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Printer Format Attributes

by UncleSteve (Initiate)
on Dec 18, 2003 at 17:17 UTC ( #315577=perlquestion: print w/replies, xml ) Need Help??

UncleSteve has asked for the wisdom of the Perl Monks concerning the following question:

I've been tasked with writing a PERL script that will run on several different Windows systems - each with their own flavor of printer (Epson, HP, etc.)

There has got to be a way to query the OS for the printer format attributes (bold, underline, font, etc.) for the specific printer attached. I won't know what kinds of printer they have so I can't build the attributes ahead of time.

Can anyone point me in a direction of wisdom?

update (broquaint): added formatting

Replies are listed 'Best First'.
Re: Printer Format Attributes
by davido (Cardinal) on Dec 18, 2003 at 17:59 UTC
    One of the reasons that printer drivers exist is to provide a more generic interface to the specificities of different types of printers. And, like many modern OS's, Win32 manages the printer drivers for you.

    You can poll the Win32 environment to determine what printers are available. For that, use the Win32::Printer::Enum module.

    That module will tell you the driver names and ports on which the printers may be found.

    After figuring out what printer you want to print to, you can use the Win32::Printer module to standardize your printing in a more generic way so that you don't have to deal with the differences between different makes of printers.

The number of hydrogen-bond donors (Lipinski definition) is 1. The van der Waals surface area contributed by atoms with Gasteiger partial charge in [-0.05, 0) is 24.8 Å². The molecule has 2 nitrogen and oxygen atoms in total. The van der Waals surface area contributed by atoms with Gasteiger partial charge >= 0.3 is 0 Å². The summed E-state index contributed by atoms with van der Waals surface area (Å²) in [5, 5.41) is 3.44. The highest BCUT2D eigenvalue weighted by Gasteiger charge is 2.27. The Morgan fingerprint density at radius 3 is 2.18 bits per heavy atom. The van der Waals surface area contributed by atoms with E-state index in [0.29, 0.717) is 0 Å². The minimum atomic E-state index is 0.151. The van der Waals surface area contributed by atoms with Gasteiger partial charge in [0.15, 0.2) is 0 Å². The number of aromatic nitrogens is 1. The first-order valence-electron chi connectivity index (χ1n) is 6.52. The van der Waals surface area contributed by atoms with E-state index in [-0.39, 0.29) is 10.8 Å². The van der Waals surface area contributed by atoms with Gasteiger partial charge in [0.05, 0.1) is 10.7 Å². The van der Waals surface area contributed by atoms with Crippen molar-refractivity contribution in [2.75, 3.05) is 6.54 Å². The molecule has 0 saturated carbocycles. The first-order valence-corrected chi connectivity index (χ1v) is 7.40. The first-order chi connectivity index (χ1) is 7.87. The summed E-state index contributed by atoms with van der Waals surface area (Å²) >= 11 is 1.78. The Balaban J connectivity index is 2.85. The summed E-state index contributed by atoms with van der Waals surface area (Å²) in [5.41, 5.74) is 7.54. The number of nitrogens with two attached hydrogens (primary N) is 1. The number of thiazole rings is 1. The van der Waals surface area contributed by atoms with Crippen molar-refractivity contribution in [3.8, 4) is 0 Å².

Be sure to read the POD for these modules. Installation appears to be a little tricky.

    Another thought:
    Not worrying about OS-dependant printing issues is one good argument for web-based applications versus workstation based applications. Most web browsers already know how to print. Creating a web-based application (Internet or Intranet) allows you to gloss over details such as "how the hell do I print?" If you're striving for quick development time, it's hard to beat a web-based application when you start needing to do things like printing and screen formatting. If development time isn't an issue, and a polished look is, then I guess it's time to turn to workstation-based applications. Of course one of the reasons people turn to Perl is quick development time. It is in keeping with that philosophy that I mention the web-based approach.


    Dave

Re: Printer Format Attributes
by chromatic (Archbishop) on Dec 18, 2003 at 17:37 UTC

    Do you mean the attributes of the printer's built-in fonts, if it even has any? I'm not aware of any way to do this. Fortunately (in the sense that it's fortunate that I know it's possible), most printers can print bitmaps, so your task is "simply" to generate something that can be rasterized. If you know your printers all speak PostScript or some variant, you can generate that.

    Again, unfortunately, few consumer-level printers speak PostScript. You could use GhostScript to translate PostScript into the appropriate printer commands, though. It's still a harder problem than you suppose, mostly because I'm not sure there's any one way to get any of the information you want, much less all of it.

    By the way, it's either Perl or perl, but never PERL.

Re: Printer Format Attributes
by eclark (Scribe) on Dec 18, 2003 at 17:52 UTC

    If it is an appropriate way to solve your problem, I would write a PDF and print it. PDF::Template on CPAN looks like it could work for you.

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